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Kearney v. Dynegy, Inc.

Supreme Court of New York, Second Department

June 28, 2017

Louis Kearney, appellant,
v.
Dynegy, Inc., et al., defendants third-party plaintiffs-respondents; F.T. Silfies, Inc., third-party defendant-respondent. (Action No. 1) Louis Kearney, appellant,
v.
F.T. Silfies, Inc., respondent. (Action No. 2) Index Nos. 11060/10, 7938/12

          Sim & Record, LLP, Bayside, NY (Sang J. Sim of counsel), for appellant in Action Nos. 1 and 2.

          Bartlett, McDonough & Monaghan, LLP, White Plains, NY (David C. Zegarelli and Peter J. Morris of counsel), for defendants third-party plaintiffs-respondents in Action No. 1.

          Cozen O'Connor, New York, NY (Vincent P. Pozzuto of counsel), for third-party defendant-respondent in Action No. 1 and respondent in Action No. 2.

          RUTH C. BALKIN, J.P., L. PRISCILLA HALL, SYLVIA O. HINDS-RADIX, FRANCESCA E. CONNOLLY, JJ.

          DECISION & ORDER

         In two related actions to recover damages for personal injuries, the plaintiff in Action Nos. 1 and 2 appeals, as limited by his brief, from so much of an order of the Supreme Court, Orange County (Bartlett, J.), dated July 22, 2014, as granted those branches of the separate motions of Dynegy, Inc., Dynegy Danskammer, LLC, Dynegy Roseton, LLC, and Dynegy Northeast Generation, Inc., the defendants third-party plaintiffs in Action No. 1, and F.T. Silfies, Inc., the third-party defendant in Action No. 1 and the defendant in Action No. 2, which were for summary judgment dismissing the causes of action alleging violations of Labor Law §§ 200 and 240(1) and common-law negligence asserted against each of them in Action Nos. 1 and 2.

         ORDERED that the order is affirmed insofar as appealed from, with one bill of costs payable to the respondents appearing separately and filing separate briefs.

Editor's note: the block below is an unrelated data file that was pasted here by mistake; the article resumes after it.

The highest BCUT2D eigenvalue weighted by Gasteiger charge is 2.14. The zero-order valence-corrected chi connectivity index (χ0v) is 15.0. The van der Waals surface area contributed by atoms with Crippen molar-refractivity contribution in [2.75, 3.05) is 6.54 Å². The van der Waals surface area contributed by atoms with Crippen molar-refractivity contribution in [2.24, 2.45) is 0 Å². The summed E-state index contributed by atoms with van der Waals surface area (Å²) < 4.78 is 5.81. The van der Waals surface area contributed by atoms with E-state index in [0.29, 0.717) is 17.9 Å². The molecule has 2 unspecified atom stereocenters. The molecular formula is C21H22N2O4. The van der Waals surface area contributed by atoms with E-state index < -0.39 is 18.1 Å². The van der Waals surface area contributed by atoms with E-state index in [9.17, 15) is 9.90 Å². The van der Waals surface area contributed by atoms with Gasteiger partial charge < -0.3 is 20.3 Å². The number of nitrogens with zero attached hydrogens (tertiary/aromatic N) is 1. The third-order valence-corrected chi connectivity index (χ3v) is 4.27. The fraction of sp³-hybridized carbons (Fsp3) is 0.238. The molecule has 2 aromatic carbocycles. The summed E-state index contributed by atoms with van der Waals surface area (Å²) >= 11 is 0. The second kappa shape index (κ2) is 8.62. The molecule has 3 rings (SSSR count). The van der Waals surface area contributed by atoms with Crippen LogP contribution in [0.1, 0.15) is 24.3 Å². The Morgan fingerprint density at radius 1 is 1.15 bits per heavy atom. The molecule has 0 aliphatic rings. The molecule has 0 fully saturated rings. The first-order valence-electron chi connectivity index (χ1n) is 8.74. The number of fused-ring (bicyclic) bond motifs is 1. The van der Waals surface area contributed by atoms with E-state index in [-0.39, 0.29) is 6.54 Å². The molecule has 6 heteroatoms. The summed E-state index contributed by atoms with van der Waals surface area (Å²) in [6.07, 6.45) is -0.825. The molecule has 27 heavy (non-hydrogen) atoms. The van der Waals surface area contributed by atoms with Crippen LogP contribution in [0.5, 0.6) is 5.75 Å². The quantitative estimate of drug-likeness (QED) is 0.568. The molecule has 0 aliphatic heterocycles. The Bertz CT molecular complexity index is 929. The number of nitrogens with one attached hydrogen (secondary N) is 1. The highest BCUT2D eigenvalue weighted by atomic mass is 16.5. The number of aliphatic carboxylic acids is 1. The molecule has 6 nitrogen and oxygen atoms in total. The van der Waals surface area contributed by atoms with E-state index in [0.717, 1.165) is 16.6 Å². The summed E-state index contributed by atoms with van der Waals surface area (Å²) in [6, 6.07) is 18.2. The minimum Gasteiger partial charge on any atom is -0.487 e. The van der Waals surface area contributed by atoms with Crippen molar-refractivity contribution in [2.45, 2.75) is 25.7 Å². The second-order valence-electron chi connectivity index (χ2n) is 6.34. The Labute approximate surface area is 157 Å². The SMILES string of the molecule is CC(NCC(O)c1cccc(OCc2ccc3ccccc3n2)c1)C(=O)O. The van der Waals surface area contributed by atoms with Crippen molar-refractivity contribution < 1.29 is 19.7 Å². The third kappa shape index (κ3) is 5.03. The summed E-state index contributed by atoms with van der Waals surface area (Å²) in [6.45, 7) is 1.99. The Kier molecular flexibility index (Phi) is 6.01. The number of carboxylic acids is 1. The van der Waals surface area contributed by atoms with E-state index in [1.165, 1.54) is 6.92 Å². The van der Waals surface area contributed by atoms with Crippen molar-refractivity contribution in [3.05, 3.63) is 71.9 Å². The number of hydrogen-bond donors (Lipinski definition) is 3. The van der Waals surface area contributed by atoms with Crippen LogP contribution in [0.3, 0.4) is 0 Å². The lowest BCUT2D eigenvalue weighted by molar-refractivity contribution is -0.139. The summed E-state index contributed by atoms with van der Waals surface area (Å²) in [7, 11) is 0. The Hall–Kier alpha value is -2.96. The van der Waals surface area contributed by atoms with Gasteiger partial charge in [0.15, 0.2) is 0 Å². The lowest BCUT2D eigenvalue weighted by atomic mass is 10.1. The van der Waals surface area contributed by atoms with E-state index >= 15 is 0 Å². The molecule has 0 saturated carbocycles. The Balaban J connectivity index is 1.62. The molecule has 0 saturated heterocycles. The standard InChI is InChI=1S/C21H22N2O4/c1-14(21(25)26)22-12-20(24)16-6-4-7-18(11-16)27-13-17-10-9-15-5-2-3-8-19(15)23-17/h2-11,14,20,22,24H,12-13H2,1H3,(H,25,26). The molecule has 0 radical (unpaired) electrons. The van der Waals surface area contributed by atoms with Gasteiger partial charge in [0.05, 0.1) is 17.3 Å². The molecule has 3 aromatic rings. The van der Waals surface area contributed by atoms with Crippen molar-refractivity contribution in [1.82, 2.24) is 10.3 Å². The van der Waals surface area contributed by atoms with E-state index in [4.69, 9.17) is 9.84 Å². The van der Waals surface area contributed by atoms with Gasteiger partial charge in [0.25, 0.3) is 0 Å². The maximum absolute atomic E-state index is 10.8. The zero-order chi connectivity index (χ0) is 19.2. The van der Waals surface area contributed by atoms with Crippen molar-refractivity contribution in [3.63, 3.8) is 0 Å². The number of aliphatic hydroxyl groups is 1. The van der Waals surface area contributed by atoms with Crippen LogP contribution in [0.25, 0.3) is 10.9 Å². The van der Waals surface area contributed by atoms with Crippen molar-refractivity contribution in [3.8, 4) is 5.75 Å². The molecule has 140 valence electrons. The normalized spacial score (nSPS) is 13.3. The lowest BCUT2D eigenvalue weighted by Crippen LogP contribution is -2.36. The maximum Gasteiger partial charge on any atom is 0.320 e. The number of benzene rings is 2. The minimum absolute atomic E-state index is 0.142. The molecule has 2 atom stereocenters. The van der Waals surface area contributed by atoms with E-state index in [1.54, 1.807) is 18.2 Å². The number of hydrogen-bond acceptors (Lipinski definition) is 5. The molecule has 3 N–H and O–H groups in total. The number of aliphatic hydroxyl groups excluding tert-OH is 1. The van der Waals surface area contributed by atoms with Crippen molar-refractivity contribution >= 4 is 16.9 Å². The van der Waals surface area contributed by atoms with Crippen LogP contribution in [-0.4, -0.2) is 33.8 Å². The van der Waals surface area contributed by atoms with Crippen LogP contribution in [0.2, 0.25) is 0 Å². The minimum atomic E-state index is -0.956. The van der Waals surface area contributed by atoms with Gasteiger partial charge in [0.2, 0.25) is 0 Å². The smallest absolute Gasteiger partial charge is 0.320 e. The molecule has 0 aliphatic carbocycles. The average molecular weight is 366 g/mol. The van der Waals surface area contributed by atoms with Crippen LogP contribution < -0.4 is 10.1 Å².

The plaintiff fell while working at an electric power plant owned by Dynegy Danskammer, LLC (hereinafter Dynegy Danskammer). The plaintiff's employer, nonparty Pozament Corporation, had been hired as an independent contractor to remove fly ash, a waste by-product of coal combustion, from the plant. Fly ash was collected in two storage silos that were emptied daily and hauled by trucks to landfills. The plaintiff was descending a ladder affixed to the side of a tanker-trailer owned by F.T. Silfies, Inc. (hereinafter Silfies), that was being prepared to remove a load of fly ash when he slipped off the ladder. The plaintiff attributes his fall, in part, to the design of the hand railings on the ladder affixed to the tanker-trailer owned by Silfies. He also attributes his fall to the failure of Dynegy Danskammer to install a type of safety device known as a "SafeRack system, " which would have allowed workers to open the hatches on top of the tanker-trailer without using the affixed ladder.

         The plaintiff commenced an action to recover damages for personal injuries (Action No. 1) against Dynegy Danskammer and other Dynegy entities (hereinafter collectively the Dynegy defendants), alleging violations of Labor Law §§ 200, 240(1), and 241(6), and common-law negligence. The Dynegy defendants, in turn, commenced a third-party action against Silfies. The plaintiff subsequently commenced a direct action (Action No. 2) against Silfies. Silfies moved, inter alia, for summary judgment dismissing the complaint in Action No. 2, and the Dynegy defendants separately moved for summary judgment dismissing the complaint in Action No. 1. The Supreme Court, inter alia, granted those branches of the separate motions which were for summary judgment dismissing the causes of action alleging violations of Labor Law §§ 200 and 240(1) and common-law negligence in Action Nos. 1 and 2.